Facts about this animal
The Toco toucan is the largest and also most wide-spread of all the toucans. It reaches a total length of 55 to 60 cm, and weighs about 700 to 800 grams. It has an enormous bill about 22.5 cm long, which it uses to pick small fruits and berries from bushes and trees. The plumage of the toco toucan is black overall except for a white throat. The bill is orange with a black oval spot at the tip. The skin around the eyes is also orange. Tocos readily fly across open water and through open areas. Individuals may travel alone or in small flocks. Their voice is a deep grunt. Like other toucans, the toco nests in hollows high up in the trees. The female lays pure white, elliptical shaped eggs, usually 3-4 per clutch. Incubation lasts 16 days, and young fledge the nest at 46-50 days. Toucans are frugivorous birds, consume fruit from as many as 100 species of trees and other plants. Tocos are in particular fond of figs, and often come down to the forest floor to feed on fallen fruit. They also consume a variety of insects, and eggs and nestlings of other birds, for protein, especially during their nesting cycle.
Did you know?
that, in their native region, toucans are associated with evil spirits and are thought to be the incarnation of a demon? In certain religions of South and Central America, the father of a new child must not eat toucan meat as it might bewitch the newborn and cause it to fade away. The toucan can also be a tribal totem and the medicine man can use it as an incarnation to fly to the spirit world.
|Name (Scientific)||Ramphastos toco|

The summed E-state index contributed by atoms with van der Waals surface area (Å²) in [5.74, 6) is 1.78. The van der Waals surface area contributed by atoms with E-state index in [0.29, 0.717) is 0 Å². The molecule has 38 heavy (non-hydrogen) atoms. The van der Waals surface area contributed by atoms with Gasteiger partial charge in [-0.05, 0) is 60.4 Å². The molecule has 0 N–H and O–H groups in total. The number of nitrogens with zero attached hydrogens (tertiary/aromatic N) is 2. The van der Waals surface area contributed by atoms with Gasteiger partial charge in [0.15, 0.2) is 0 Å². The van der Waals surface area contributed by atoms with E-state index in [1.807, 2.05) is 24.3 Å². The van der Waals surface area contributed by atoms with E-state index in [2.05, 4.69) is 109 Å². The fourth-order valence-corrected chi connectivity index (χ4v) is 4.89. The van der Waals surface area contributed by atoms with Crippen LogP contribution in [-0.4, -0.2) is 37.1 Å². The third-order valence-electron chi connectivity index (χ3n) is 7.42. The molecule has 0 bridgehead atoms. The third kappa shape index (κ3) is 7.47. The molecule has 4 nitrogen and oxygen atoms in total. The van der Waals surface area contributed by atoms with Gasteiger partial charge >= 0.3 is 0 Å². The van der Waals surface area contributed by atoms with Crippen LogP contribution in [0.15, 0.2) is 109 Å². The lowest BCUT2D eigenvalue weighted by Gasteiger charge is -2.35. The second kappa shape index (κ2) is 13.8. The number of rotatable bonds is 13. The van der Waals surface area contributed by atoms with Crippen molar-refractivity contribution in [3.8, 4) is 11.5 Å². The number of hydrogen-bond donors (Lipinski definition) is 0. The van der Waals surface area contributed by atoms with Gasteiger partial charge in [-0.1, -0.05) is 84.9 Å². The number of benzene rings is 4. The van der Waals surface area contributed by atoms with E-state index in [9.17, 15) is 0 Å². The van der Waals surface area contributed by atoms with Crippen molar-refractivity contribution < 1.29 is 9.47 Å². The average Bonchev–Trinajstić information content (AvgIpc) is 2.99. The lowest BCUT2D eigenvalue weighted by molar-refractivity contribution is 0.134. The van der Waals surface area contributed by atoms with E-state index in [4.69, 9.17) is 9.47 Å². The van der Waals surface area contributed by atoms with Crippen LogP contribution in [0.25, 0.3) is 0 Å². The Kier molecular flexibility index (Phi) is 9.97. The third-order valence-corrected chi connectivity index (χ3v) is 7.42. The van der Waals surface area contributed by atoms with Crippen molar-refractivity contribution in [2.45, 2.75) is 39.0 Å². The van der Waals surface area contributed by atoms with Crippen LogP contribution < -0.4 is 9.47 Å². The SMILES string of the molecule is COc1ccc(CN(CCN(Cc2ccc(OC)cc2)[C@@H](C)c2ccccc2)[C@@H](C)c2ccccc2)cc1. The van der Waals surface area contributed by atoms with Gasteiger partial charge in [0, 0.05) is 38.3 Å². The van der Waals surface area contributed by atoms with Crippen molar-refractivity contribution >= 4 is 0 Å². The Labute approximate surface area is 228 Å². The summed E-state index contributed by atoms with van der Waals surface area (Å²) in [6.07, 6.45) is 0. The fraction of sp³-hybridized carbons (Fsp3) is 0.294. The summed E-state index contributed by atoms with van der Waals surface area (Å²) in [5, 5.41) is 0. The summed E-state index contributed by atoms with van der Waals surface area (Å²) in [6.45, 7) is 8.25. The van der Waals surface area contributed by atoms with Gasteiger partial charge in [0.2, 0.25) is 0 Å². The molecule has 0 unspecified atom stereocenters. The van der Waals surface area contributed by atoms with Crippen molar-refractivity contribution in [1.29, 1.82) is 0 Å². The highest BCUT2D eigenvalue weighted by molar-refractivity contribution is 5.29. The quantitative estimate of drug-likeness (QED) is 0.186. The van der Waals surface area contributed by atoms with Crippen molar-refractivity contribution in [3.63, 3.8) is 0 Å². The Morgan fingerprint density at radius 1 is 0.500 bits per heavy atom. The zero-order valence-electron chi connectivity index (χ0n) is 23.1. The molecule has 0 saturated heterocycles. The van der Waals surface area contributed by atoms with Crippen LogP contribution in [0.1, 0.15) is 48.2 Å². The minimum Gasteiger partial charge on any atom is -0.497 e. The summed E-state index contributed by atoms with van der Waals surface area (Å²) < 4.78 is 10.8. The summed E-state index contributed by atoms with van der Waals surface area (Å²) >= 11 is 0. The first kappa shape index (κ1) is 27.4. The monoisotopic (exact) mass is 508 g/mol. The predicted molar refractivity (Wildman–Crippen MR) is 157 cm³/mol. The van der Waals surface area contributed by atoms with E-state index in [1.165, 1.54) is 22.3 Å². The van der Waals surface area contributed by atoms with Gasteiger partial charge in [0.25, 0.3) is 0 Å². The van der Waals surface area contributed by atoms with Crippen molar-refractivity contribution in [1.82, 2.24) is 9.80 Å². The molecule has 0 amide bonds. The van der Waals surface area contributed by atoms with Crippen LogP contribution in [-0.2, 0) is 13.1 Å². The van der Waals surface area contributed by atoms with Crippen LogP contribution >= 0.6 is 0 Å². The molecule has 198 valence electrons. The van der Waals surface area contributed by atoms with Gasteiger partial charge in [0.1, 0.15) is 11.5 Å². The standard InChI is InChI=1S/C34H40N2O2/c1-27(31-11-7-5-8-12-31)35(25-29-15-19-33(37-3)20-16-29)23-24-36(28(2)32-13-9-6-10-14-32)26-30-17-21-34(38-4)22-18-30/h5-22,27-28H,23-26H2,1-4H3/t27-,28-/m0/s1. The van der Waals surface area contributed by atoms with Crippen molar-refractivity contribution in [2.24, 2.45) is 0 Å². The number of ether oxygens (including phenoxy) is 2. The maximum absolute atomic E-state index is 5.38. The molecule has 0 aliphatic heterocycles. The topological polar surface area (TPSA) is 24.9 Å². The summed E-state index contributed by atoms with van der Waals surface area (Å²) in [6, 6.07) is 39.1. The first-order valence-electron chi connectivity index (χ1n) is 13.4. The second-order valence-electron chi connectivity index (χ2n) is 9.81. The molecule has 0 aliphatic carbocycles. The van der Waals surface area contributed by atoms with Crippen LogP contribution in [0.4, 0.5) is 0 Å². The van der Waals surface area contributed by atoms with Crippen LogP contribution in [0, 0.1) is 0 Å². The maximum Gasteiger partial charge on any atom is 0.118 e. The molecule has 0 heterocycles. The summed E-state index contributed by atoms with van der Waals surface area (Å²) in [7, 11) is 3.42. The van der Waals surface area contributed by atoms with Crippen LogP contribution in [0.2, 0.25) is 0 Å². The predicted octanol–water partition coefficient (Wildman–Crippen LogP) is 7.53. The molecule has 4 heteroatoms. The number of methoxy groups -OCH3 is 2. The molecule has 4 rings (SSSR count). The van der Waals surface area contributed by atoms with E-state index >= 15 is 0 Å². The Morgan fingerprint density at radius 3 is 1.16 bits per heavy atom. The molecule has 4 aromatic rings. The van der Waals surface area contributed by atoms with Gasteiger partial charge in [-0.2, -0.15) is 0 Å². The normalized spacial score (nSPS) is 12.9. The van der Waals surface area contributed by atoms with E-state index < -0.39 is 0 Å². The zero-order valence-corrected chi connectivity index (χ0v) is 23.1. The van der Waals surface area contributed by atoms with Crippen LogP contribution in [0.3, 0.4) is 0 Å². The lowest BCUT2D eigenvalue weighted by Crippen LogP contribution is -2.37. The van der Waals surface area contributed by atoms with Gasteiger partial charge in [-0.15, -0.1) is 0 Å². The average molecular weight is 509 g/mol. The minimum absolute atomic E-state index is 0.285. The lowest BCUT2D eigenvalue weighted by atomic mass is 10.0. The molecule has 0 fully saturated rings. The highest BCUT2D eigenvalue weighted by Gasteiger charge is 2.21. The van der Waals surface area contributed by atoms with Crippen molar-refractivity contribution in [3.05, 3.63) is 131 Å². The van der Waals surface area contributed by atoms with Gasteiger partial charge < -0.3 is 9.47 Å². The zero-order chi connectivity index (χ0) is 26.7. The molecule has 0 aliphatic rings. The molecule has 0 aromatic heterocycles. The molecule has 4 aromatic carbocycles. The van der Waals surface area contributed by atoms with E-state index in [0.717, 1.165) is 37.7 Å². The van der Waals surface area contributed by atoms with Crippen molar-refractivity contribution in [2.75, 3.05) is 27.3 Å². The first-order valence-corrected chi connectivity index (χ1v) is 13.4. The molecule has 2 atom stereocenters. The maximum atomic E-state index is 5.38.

|Name (English)||Toco toucan|
|Name (French)||Toucan toco|
|Name (Spanish)||Tucán grande|
|Local names||Portugués: Tucano-toco, Tucanuçu|
|CITES Status||Appendix II|
|CMS Status||Not listed|
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|Range||South America: northern Argentina, Bolivia, Brazil, French Guiana, Guyana, Paraguay, Peru, Suriname|
|Habitat||Subtropical and tropical moist lowland forest, cerrado, and swampy savannas.|
|Wild population||No global estimates available but it is believed to be large as the species is described as 'frequent' in at least parts of its range (1996) (Red List IUCN 2011)|
|Zoo population||218 reported to ISIS (2009)|
In the Zoo
How this animal should be transported
Toucans must be shipped singly. For air transport, Container Note 13 of the IATA Live Animals Regulations should be followed.
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Why do zoos keep this animal
This is a large, conspicuous and attractive bird, which is a good ambassador species for the conservation of neotropical forests. Toucans have an interesting anatomy, e.g. the large and very light bill, or two toes directed forward and two backward like in a parrot, and interesting behaviour, and are thus also of educational interest. Zoos may keep toucans also for animal welfare reasons as they may have to take care of confiscated birds, or former pet birds.